Archive for July, 2021

Thoughts: 3 Rubric Statements for YCISL Leadership

Saturday, July 24th, 2021

YCISL is anatomically a leader-shaping youth program. It started 10 years ago. In that time since, what have we learned from our interactions and programming? Here are three rubric statements about the YCISL sense of leadership.

  1. The Person (30 points).
    • Is the person self-aware? How do they answer the question “Tell me about yourself“?
    • Does the person see themselves as having an ability for self-improvement? Does the resume show a history of self-improvement? What did they do today that supports their growth? What is on their skills roadmap for happiness and success?
    • What is the person’s worldview? Can the person describe their worldview using the asking questions design thinking method? Is there attention to detail in this worldview?
    • What are the dynamics in the person’s worldview? What verbs describe the actions? What adverbs?
  2. The Personal Story (30 points)
  3. The Senses & Sensibilities (30 points)
    • Can the person express a sense of purpose (and be honest about it)? Is the person comfortable with expressing their sense of purpose? Is the sense of purpose simple & authentic (no acting) enough to follow?
    • What does the person prescribe to build a sense of motivation? What self-motivation practices does the person use? Can the person describe some intrinsic motivation social experiments? [Automatic fail grade if the person thinks money solves problems.]
    • What energizes the person’s life senses? Can the person switch modes according to energy demands such as for quick bursts, peak periods, resistance, resilience & recovery? Does the person have renewable energy resources?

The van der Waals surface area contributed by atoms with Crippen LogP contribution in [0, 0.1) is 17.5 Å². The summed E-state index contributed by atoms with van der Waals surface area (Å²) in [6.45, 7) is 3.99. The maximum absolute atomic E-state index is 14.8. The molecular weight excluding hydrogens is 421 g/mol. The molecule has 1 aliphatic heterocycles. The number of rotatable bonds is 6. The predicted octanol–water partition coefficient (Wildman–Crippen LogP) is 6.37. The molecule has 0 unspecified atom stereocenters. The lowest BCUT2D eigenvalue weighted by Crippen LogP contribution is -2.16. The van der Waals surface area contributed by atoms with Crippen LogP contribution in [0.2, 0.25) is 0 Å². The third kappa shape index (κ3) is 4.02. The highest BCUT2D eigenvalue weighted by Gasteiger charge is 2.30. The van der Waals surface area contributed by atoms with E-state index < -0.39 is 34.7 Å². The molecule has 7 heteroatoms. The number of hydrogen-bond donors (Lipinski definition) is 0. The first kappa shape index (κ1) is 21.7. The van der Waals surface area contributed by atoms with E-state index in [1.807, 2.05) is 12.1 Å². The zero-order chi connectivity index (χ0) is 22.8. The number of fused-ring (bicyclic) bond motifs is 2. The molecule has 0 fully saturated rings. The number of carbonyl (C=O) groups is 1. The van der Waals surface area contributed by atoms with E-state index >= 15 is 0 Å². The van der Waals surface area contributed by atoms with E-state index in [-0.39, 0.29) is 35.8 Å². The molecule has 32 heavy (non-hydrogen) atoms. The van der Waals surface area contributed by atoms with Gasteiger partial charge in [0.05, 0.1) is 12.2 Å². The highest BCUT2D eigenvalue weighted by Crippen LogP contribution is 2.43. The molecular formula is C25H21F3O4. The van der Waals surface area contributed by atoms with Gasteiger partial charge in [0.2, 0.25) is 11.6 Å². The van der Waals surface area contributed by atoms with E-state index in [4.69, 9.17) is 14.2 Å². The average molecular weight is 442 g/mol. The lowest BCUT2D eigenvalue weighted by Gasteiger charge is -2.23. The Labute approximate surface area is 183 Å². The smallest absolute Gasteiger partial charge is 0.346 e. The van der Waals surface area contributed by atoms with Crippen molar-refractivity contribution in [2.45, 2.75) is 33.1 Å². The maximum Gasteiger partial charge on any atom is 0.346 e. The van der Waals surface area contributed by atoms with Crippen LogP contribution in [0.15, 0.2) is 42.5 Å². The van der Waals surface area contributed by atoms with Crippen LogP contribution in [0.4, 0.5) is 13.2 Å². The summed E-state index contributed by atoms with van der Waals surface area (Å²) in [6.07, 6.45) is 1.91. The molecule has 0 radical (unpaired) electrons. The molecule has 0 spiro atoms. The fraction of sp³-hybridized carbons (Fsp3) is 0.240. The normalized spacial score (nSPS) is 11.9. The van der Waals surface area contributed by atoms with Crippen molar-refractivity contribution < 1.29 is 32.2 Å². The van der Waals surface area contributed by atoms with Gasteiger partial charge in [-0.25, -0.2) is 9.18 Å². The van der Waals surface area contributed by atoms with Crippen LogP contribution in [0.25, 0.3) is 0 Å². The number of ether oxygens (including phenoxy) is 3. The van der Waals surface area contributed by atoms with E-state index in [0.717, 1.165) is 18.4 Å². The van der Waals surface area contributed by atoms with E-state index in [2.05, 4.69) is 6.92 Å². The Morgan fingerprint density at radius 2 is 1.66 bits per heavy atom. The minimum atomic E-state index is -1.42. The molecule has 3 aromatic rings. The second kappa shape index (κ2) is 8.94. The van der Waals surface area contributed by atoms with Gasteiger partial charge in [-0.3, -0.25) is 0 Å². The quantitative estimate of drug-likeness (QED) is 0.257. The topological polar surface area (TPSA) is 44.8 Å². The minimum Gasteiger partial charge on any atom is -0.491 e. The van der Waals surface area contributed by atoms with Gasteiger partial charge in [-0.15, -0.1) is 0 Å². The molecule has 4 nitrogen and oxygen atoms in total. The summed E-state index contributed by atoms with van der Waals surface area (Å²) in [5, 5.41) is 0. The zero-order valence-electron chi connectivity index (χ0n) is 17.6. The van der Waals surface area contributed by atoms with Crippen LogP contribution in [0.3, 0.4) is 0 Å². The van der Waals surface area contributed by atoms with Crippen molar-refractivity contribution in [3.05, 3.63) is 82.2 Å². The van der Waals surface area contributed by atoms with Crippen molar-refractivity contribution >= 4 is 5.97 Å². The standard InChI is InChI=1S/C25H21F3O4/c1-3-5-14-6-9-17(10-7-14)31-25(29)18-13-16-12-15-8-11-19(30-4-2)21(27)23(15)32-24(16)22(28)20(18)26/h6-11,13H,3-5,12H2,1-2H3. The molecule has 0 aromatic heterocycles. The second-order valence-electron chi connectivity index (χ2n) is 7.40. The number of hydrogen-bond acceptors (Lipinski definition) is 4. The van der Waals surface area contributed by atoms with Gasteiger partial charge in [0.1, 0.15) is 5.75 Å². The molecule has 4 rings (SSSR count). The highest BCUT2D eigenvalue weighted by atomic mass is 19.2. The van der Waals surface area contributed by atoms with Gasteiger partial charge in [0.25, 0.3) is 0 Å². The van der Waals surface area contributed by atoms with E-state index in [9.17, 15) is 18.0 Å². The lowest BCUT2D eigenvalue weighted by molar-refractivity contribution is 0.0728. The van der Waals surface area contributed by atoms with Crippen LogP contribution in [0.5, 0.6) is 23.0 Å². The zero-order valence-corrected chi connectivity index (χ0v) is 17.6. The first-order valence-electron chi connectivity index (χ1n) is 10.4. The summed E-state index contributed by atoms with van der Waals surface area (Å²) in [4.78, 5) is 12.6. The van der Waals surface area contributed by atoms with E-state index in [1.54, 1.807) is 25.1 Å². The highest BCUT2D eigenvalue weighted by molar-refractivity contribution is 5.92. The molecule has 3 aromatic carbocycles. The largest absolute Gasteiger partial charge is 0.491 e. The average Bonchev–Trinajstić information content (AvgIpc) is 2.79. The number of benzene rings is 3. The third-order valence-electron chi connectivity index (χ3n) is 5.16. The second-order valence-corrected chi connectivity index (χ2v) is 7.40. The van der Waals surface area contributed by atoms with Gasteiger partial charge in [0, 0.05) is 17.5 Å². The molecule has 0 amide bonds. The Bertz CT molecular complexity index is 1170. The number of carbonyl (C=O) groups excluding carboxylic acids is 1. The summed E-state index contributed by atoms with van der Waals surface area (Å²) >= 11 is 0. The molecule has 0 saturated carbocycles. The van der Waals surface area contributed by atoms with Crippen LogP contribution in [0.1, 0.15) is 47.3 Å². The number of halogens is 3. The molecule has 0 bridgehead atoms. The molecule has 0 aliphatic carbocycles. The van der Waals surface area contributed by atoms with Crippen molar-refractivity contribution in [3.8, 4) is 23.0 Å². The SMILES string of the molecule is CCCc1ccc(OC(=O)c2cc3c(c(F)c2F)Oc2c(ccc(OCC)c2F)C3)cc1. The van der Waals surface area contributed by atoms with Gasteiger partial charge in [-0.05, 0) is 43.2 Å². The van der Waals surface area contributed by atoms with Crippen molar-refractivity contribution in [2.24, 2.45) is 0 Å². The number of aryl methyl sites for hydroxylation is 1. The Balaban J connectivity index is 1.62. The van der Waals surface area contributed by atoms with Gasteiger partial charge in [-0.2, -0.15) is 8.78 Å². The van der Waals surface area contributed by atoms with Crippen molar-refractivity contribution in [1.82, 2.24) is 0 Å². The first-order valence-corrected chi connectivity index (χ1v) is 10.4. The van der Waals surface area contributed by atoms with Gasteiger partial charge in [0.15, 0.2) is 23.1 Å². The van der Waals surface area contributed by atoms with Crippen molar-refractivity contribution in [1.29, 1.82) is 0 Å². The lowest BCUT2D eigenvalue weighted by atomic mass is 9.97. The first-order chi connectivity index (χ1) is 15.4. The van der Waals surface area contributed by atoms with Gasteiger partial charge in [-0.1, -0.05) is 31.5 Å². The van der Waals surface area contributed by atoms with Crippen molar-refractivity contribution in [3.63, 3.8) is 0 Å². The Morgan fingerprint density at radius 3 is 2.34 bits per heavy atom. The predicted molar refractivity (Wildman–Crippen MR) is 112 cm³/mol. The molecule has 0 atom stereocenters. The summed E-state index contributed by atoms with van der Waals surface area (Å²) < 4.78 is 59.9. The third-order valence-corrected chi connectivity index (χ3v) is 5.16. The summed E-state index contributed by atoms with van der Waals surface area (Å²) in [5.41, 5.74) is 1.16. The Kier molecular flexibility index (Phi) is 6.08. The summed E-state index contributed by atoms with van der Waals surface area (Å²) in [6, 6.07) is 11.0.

• Bonus Category (10 points)
    • Is the person a scholar? Do they read? Do they listen? Do they ideate? Do they think critically? Do they interpret (data & information) fluently? Do they feel the freedom to explore? Do they learn from failure and clean up their worst mistakes?
    • Does the person inspire others to (try to) do great things? Are teamwork, team-building, and collaboration featured in the person’s activities?

As part of my Stanford work, I frequently advise new course instructors on how to compose a grading rubric. A well thought out grading rubric makes the simple task of evaluating work easy by providing focus & awareness. Yet, a great grading rubric maintains reserved flexibility to recognize statistically abnormal results. So here I am sharing some notes on how we can evaluate our leadership skills, record and future.

WSJ: Making Senses

Tuesday, July 20th, 2021

There was a special insert in the Friday July 8, 2021 issue of the WSJ titled the “Future of Everything.” In the center spread was an article titled “Making Senses” by Angus Loten & Kevin Hand. The article widened my mind scope on the “smart” and “eco-smart” project themes that are a part of the YCISL ITW-DTI workshops being offered this summer. Advances in sensory devices and dataset building with the alignment to human preferences should find amazing applications in sustainability design thinking.

Transparency. We are very familiar with computer vision and image recognition, but most of this is with regards to shapes and little else in terms of physical characteristics. The advancement described in the article about transparency will lead to better depth perception and recognition of vessel contents.

Taste. The need for sensory systems in food storage (eg, refrigerators that can detect bad food) is taking a long time. Let’s hope the advancements in “electronic tongue” technology means we are near the point where we can greatly reduce wasted food. A premium market for this may be in wine since wine can improve or decay depending on various factors.

Touch. I have seen many fascinating videos of product assembly lines and food production lines to know that there is a lot of mechanical tools involved. Upgrades to these and other applications could help healthcare as well as more common needs.

Smell. The AI sensory application to robotic noses and identifying vapors can be used in enhancing or neutralizing odors. There are so many places where pleasing odors could enhance productivity and removal of objectionable odors could reduce distractions.